The next issue raised by Cooke is that the doctrine of promissory estoppel constitutes a separate cause of action through which relief may be granted to him, and that the facts of this case establish that he was entitled to recovery under that doctrine. Cooke urged this Court to recognize as a separate cause of action the doctrine of promissory estoppel as set forth in Restatement (Second) of Contracts § 90 (1981). That section provides, in part, as follows:

"(1) A promise which the promisor should reasonably expect to induce action or forbearance on the part of the promisee or a third person and which does induce such action or forbearance is binding if injustice can be avoided only by enforcement of the promise. The remedy granted for breach may be limited as justice requires."

See also, Hoffman v. Red Owl Stores, Inc., 26 Wis.2d 683, 133 N.W.2d 267 (1965); Constructors Supply Co. v. Bostrom Sheet Metal Works, Inc., 291 Minn. 113, 190 N.W.2d 71 (1971).

Without determining whether or not promissory estoppel constitutes an independent cause of action,[1] we believe the doctrine of promissory estoppel is inapplicable because it requires there be a promise or agreement and, as we have previously stated, the facts and circumstances of this case do not reflect that there was a promise or agreement between Cooke and Blood Systems.

The next issue raised by Cooke is that the doctrine of part performance bars Blood Systems' assertion of the statute of frauds.

Part performance of an oral contract may render the statute of frauds inapplicable as a defense. Vasichek v. Thorsen, 271 N.W.2d 555 (N.D.1978); Kadrmas v. Kadrmas, 264 N.W.2d 892 (N.D.1978); Buettner v. Nostdahl, 204 N.W.2d 187 (N.D. 1973). In Buettner v. Nostdahl, supra, this court stated that the doctrine of part performance required proof of the existence, terms and character of the contract by evidence which was clear and unequivocal and that performance necessary to take the oral contract out of the statute of frauds must be consistent only with the existence of the contract.

Cooke asserted the conduct of Blood Systems unmistakably pointed to the existence of the contract and that Cooke fully performed his part of the bargain by making the property available for Blood Systems and by completing, signing, and mailing the written lease to Blood Systems.

Cooke's argument in this respect is not persuasive because the record does not reflect evidence to support his assertion that there was, in fact, an oral contract or agreement.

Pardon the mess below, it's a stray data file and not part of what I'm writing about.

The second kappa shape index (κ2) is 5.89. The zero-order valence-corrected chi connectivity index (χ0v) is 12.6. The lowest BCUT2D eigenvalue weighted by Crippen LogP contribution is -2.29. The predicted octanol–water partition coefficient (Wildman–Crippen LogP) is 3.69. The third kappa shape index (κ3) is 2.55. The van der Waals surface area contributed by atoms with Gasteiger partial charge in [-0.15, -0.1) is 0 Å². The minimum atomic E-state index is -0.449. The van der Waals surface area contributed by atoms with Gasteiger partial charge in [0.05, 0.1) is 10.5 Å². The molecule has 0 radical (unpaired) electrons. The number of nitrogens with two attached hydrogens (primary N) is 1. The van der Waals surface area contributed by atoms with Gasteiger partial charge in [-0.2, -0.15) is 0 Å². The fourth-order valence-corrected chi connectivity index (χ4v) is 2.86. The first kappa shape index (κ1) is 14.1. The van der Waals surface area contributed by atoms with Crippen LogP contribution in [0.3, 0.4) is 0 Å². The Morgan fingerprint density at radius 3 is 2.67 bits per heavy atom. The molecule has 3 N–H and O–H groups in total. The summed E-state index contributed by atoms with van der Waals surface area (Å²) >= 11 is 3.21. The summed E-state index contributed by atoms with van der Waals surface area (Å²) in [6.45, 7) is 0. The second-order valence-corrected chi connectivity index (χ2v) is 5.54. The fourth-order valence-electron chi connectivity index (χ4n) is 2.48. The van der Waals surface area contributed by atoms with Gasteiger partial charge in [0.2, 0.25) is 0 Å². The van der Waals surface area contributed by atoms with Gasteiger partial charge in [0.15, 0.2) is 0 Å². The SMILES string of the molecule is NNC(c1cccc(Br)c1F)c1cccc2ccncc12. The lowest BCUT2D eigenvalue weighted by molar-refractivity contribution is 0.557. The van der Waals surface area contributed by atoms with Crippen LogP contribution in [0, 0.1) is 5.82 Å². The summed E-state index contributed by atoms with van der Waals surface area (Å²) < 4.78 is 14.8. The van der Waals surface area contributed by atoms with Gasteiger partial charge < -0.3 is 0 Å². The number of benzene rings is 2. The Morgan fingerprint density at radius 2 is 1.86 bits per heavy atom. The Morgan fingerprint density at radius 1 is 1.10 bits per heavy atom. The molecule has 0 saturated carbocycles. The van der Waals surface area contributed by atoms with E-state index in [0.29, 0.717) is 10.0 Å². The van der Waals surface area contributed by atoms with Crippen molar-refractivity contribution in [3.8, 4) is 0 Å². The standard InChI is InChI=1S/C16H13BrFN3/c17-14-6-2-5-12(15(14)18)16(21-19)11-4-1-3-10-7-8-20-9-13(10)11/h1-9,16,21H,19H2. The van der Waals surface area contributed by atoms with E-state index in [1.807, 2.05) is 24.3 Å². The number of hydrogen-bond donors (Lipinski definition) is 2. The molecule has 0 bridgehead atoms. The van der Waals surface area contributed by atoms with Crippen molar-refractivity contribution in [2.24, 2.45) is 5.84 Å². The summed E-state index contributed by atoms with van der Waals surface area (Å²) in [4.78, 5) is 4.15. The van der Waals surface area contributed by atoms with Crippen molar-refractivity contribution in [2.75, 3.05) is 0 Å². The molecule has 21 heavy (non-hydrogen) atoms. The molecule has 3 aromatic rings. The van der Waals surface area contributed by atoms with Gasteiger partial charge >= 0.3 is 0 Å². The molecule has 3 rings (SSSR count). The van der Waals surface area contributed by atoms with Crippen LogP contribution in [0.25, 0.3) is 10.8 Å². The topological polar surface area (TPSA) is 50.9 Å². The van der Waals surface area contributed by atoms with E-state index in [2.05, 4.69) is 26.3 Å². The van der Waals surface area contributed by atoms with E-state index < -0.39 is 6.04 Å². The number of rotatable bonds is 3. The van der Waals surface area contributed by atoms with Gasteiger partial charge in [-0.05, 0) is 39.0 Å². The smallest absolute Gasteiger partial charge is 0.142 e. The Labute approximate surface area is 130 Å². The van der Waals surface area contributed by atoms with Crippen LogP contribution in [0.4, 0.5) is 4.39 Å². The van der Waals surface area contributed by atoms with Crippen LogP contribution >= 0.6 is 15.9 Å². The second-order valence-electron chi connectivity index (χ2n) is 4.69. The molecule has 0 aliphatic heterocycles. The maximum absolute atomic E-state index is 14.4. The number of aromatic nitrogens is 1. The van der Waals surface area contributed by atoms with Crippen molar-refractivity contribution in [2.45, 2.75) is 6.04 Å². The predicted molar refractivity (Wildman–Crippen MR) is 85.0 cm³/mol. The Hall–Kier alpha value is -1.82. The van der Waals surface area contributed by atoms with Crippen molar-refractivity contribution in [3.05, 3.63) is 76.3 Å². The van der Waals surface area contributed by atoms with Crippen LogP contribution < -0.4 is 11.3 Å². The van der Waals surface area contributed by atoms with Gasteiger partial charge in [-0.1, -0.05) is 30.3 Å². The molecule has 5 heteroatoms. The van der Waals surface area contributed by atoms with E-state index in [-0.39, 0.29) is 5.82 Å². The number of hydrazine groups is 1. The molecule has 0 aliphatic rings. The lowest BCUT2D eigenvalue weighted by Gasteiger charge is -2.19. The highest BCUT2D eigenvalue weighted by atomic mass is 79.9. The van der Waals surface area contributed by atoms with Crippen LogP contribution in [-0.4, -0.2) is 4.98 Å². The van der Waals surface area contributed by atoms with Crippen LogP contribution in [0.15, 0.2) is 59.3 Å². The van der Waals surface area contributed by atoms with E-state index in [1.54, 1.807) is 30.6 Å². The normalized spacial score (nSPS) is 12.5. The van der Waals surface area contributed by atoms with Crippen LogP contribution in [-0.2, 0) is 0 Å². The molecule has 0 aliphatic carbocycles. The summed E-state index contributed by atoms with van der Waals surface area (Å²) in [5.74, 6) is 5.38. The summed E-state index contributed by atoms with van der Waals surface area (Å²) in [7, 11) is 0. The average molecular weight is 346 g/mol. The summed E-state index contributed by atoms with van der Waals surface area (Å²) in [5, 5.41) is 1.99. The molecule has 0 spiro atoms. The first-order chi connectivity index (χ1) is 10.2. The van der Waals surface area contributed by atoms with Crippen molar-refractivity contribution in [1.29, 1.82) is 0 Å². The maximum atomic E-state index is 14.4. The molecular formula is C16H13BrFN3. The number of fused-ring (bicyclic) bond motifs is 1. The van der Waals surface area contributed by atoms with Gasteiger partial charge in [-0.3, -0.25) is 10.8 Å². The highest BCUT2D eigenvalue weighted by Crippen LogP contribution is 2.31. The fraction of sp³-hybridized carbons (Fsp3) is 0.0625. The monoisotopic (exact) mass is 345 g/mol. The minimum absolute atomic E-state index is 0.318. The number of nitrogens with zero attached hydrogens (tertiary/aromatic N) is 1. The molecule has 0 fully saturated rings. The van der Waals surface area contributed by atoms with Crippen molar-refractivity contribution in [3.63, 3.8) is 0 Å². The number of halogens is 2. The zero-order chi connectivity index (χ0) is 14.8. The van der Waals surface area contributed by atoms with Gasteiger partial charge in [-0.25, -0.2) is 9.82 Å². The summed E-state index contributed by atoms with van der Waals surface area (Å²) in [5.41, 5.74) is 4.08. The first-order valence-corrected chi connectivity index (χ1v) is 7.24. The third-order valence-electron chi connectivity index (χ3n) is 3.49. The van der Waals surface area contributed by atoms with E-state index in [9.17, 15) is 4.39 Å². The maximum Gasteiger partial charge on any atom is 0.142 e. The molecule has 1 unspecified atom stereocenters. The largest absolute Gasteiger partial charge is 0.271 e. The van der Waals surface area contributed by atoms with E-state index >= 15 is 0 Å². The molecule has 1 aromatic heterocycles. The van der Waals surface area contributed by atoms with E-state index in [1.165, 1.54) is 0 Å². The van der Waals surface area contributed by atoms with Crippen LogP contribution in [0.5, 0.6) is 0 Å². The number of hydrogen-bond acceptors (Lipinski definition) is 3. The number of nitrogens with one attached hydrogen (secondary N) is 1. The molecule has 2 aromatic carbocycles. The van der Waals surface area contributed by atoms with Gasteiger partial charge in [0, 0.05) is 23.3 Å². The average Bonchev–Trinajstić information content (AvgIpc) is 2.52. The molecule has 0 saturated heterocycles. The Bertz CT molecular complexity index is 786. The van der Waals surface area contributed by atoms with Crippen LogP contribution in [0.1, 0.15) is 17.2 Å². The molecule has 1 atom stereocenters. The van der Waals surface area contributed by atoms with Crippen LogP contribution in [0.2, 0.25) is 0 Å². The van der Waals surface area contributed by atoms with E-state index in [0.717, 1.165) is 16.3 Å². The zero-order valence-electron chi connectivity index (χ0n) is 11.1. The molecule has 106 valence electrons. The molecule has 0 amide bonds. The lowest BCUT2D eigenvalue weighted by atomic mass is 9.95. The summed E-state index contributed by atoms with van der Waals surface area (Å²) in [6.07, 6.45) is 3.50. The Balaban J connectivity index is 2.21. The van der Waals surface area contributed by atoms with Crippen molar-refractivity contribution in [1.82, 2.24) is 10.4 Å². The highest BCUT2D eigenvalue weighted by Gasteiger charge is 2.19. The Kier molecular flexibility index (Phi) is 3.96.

The next issue raised by Cooke is that the doctrine of promissory estoppel and equitable estoppel bar Blood Systems' assertion of the statute of frauds.

The doctrine of equitable estoppel appears in North Dakota Century Code § 31-11-06, which provides:

"When a party, by his own declaration, act, or omission, intentionally and deliberately has led another to believe a particular thing true and to act upon such belief, he shall not be permitted to falsify it in *130 any litigation arising out of such declaration, act, or omission."

We have stated the requirements of equitable estoppel in Farmers Cooperative Ass'n of Churchs Ferry v. Cole, 239 N.W.2d 808, 813 (N.D.1976):

"Based as it is upon a consideration of the facts in light of equitable considerations, public policy, fair dealing, and the like, the basic elements of an equitable estoppel, insofar as it relates to the person being estopped, are: (1) conduct which amounts to a false representation or concealment of material facts, or, at least, which is calculated to convey the impression that the facts are otherwise than those which the party subsequently attempts to assert; (2) the intention, or at least the expectation, that such conduct will be acted upon by, or will influence, the other party or persons; and (3) knowledge, actual or constructive, of the real facts. Insofar as related to the party claiming the estoppel, the elements are: (1) lack of knowledge and of the means of knowledge of the truth as to the facts in question; (2) reliance, in good faith, upon the conduct or statements of the party to be estopped; and (3) action or inaction based thereon, of such a character as to change the position or status of the party claiming the estoppel, to his injury, detriment, or prejudice."

See also, O'Connell v. Entertainment Enterprises, Inc., 317 N.W.2d 385 (N.D.1982).

We do not believe the doctrine of equitable estoppel applies to the facts of this case because the representatives of Blood Systems were not authorized to bind Blood Systems and Cooke was aware of the lack of authorization on the part of Blood Systems' representatives.

The elements necessary to establish recovery under the doctrine of promissory estoppel are as follows:

"(1) a promise which the promissor should reasonably expect will cause the promissee to change his position; (2) a substantial change of the promisee's position through action, or forbearance; (3) justifiable reliance on the promise; and (4) injustice which can only be avoided by enforcing the promise." O'Connell v. Entertainment Enterprises, supra at 390.

We have already noted that the facts and circumstances of this case do not establish an agreement or promise between Blood Systems and Cooke. Therefore, one of the essential elements of promissory estoppel, a promise, has not been established and that doctrine is not applicable.

For reasons stated in this opinion, the judgment of the district court is affirmed and costs are to be assessed against Cooke and in favor of Blood Systems.



[1] See O'Connell v. Entertainment Enterprises, Inc., 317 N.W.2d 385 (N.D.1982).